In response to inadequate databases, the LGBT+ Accountability for Missing and Murdered Persons (LAMMP) database was created to gather data with queer-informed and harm-reduction perspectives.3 LAMMP acts as a citizen-powered resource to serve the LGBTQ2S+ community by: 1) matching unidentified, possibly LGBTQ2S+ Does with missing persons reports, 2) identifying cases of possibly LGBTQ2S+ individuals based on available information, and 3) providing a comprehensive, searchable database for family members (chosen family or family of origin), law enforcement, and others to provide essential information leading toward identification.
LAMMP offers several features to ensure the privacy and safety of the missing and those reporting them. Case reports and information can be submitted to administrators anonymously and without creating an account. The missing persons component of LAMMP is private and searchable only to those with approved credentials. The database is intended for use by professional investigators and researchers (e.g., anthropologists, medical examiners, law enforcement), as well as forensic genetic genealogists, and includes fields for GEDMatch numbers of family members and related family trees.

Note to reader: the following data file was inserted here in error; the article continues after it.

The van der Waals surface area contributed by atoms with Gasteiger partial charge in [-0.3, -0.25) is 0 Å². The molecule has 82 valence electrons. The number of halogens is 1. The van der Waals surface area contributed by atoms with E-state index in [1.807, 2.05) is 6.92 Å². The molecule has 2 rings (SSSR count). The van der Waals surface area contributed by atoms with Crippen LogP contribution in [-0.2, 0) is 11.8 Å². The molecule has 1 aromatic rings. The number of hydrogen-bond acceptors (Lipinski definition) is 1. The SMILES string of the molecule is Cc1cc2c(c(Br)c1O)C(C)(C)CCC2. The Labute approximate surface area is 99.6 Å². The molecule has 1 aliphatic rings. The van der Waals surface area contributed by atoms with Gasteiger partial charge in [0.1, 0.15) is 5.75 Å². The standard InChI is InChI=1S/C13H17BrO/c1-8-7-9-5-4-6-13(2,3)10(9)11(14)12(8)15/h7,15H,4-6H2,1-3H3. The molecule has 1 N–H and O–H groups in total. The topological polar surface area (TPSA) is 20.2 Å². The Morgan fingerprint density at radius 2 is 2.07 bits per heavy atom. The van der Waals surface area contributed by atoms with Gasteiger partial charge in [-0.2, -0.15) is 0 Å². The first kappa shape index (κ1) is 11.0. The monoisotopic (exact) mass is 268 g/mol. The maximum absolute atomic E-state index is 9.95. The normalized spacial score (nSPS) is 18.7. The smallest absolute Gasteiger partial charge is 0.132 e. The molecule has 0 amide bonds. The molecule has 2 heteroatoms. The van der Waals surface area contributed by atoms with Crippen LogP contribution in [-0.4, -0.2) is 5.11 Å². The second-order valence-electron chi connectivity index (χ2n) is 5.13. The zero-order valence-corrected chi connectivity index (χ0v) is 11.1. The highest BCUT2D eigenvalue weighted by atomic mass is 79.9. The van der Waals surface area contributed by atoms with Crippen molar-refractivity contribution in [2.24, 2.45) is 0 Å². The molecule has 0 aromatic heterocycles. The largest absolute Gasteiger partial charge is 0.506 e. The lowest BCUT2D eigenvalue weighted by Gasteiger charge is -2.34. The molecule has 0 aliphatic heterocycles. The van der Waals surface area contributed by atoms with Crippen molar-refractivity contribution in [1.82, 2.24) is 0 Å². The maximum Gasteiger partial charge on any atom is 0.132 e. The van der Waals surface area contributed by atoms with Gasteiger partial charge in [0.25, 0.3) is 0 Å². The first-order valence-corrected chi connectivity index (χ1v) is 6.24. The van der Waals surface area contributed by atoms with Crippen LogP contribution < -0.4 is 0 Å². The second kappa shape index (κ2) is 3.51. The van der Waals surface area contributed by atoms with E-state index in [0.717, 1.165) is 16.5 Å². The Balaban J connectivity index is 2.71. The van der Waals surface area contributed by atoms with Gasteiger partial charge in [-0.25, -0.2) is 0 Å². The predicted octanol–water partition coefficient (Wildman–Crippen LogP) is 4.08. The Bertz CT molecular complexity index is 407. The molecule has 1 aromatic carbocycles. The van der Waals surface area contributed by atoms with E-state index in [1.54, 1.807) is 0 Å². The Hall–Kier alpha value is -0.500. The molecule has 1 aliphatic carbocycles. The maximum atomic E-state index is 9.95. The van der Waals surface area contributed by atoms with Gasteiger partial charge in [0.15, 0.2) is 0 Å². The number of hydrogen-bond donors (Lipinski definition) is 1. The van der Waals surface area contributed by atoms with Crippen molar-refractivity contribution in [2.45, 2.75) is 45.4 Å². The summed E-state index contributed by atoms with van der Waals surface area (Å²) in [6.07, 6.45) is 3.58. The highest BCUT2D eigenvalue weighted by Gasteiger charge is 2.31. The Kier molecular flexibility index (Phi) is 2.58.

This poster will present LAMMP case examples to demonstrate how the database differs from NamUs, NCMEC, DN, CP, and other clearinghouses in the following ways: 1) incorporation of data from non-traditional sources (e.g., Facebook posts, Reddit threads, activist organizing); 2) removal of the gatekeeping aspect of governmental databases as information does not have to be submitted by law enforcement, forensic professionals, or reported by family of origin; and 3) recognition of, and response to, the problems caused by binary sorting of individuals in databases, allowing for comparison across sex and gender categories.
Supplemental video to accompany poster can be viewed here.
Thursday, February 24, 2022 from 3:30 PM to 5:30 PM Pacific (6:30 to 8:30 Eastern)
times listed in PST